Some media companies have said that public media companies have weaken their own ability to earn sufficient revenues to pay for professional staff. That is nonsense because private media companies are running a very different business model, one that has been very profitable in past decades and one that is urgent need of change to successfully meet today’s massive challenges.
Newspapers do not exist just to publish local news, press releases from companies, or sell jobs, homes, cars and special offers from local shops.
They have a major role in protecting democracy and explaining significant events, activities and policies that take place at home and abroad.
Ordinary workers lose their jobs because of Trump’s trade wars, because of money laundering by our banks, because the big tech companies can trample on national media companies, because Luxembourg and Ireland can offer tax avoidance deals to Finnish companies, because private healthcare companies can ruin our public healthcare services by sweeping up doctors and healthcare workers with higher salaries…. This list is very long and covers news and stories that just cannot be ignored because they do affect our every day lives.
There are many ways that the national media companies can and should fight back, but that means refocusing their sales efforts away from just selling full annual subscriptions to readers.
Solving their financial crisis means taking back control over digital advertising and selling themes, individual articles, and interesting and compelling stories to readers in your own marketing region and elsewhere where new potential exists.
It is amazing that there have been so few experiments in any part of the global media industry unlike in the music and games industries. Language barriers are no longer a problem – in fact they never have been. Just look at Finland with 300 000 people who use Swedish as their mother tongue. There are millions more who understand Swedish in Finland – why have some meaningful percentage never been seen as real clients for Swedish language publishing houses? In Sweden there are over 500 000 first, second and third generation Finns – why have they never been seen as customers?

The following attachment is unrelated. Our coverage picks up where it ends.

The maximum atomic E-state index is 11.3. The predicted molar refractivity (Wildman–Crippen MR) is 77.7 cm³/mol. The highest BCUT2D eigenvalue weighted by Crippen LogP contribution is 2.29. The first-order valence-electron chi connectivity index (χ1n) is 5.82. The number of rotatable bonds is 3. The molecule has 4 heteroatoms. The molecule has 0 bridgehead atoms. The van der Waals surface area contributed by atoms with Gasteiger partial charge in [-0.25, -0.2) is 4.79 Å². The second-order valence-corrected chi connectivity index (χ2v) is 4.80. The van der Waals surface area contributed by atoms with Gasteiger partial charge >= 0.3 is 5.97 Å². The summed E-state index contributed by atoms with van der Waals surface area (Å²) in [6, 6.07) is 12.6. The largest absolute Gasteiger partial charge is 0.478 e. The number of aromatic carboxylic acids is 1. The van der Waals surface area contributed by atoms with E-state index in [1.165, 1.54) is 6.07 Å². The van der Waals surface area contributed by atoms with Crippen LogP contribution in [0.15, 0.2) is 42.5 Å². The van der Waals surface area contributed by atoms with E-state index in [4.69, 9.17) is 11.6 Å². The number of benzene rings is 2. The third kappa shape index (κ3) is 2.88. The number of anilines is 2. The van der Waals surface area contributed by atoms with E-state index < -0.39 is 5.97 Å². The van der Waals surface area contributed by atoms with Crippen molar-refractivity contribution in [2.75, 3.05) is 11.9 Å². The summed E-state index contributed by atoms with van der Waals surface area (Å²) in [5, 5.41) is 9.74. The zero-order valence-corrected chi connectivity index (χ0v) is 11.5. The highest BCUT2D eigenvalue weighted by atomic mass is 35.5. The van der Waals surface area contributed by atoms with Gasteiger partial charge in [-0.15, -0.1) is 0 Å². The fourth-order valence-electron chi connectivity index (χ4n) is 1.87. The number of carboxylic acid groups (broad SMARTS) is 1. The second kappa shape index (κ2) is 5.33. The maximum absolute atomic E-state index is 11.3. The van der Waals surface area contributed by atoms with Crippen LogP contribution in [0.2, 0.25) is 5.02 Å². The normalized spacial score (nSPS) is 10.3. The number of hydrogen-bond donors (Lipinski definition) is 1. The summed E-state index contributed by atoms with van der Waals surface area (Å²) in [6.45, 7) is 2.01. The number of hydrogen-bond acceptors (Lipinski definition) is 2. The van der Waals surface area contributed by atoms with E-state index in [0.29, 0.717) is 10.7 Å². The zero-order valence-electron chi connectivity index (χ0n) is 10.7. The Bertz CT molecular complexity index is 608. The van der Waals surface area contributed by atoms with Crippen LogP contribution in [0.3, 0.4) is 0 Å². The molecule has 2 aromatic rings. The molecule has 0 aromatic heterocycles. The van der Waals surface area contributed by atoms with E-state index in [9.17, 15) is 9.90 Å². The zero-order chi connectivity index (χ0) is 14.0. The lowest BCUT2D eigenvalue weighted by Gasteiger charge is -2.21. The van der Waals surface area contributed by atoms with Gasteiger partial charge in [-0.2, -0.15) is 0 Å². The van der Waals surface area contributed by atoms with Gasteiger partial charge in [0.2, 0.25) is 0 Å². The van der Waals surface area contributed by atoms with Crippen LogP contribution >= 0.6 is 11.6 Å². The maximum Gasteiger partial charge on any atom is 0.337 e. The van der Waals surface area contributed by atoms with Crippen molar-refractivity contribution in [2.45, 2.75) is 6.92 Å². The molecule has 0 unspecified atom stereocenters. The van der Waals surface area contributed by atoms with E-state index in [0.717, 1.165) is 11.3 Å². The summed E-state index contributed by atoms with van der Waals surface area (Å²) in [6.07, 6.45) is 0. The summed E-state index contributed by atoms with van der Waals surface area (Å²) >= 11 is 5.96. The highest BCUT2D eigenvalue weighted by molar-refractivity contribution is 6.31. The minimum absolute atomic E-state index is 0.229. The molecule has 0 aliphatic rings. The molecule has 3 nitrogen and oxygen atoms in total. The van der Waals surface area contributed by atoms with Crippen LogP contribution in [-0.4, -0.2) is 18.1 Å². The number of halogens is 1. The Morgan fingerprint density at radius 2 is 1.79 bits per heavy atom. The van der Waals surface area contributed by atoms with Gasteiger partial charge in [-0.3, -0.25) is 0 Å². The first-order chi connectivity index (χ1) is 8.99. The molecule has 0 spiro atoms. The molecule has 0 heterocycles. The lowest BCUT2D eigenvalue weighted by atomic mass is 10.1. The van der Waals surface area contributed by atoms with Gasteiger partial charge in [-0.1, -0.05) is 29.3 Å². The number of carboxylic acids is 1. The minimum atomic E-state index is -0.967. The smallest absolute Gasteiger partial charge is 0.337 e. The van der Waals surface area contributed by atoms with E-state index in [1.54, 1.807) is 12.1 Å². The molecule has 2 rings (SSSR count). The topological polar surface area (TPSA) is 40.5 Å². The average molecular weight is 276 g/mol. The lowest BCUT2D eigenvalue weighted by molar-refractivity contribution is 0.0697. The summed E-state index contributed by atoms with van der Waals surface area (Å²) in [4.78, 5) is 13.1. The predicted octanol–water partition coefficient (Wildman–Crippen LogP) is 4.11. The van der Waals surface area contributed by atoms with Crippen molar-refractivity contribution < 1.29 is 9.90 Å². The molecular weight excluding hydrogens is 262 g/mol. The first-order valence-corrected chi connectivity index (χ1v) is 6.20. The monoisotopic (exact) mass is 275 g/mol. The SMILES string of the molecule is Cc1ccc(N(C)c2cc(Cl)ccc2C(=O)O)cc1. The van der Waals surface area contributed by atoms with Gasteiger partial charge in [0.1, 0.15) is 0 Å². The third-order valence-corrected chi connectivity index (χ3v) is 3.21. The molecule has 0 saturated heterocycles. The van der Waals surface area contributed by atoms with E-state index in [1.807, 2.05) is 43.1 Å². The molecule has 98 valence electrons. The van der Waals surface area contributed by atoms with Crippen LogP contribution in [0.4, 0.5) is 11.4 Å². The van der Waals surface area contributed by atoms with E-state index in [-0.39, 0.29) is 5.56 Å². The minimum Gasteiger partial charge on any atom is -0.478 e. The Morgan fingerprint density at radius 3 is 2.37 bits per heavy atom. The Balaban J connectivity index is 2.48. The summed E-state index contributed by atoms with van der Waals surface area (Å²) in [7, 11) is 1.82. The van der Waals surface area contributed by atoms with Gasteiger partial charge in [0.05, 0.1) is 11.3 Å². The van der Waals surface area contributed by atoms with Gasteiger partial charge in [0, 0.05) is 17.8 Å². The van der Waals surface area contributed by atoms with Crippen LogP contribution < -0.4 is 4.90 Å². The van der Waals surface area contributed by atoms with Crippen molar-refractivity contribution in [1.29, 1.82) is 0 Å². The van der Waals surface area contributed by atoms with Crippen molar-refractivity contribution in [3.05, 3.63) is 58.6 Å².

New technologies and applications exist today to find and attract such new paying customers for smaller and well defined themes and articles. Just like the music industry Spotify and Apple Music beats CD sales hands down. There is nothing to stop such a development in the media sector and this is a feasible objective so long as the media is publishing excellent relevant articles and news for readers.
The media companies must recognise that there are so many new types of readers outside their traditional markets. Planning and implementing new strategies should not be too hard so long as you can see further than your own national or regional boundaries.
The Nordic region is full of the best in the world – why not sell this story without modesty to the rest of the world?
It appears the only thing holding this back these developments are legacy IT systems and perhaps management battle fatigue after years of fighting a losing war against big tech that has armed itself with nuclear options. It is time that David faced up to Goliath.
Picture: The Yellow Press, by L.M. Glackens. Illustration shows William Randolph Hearst as a jester tossing newspapers with headlines such as “Appeals to Passion, Venom, Sensationalism, Attacks on Honest Officials, Strife, Distorted News, Personal Grievance, and Misrepresentation” © Public Domain, File:The Yellow Press by L.M. Glackens.jpg, Created: 12 October 1910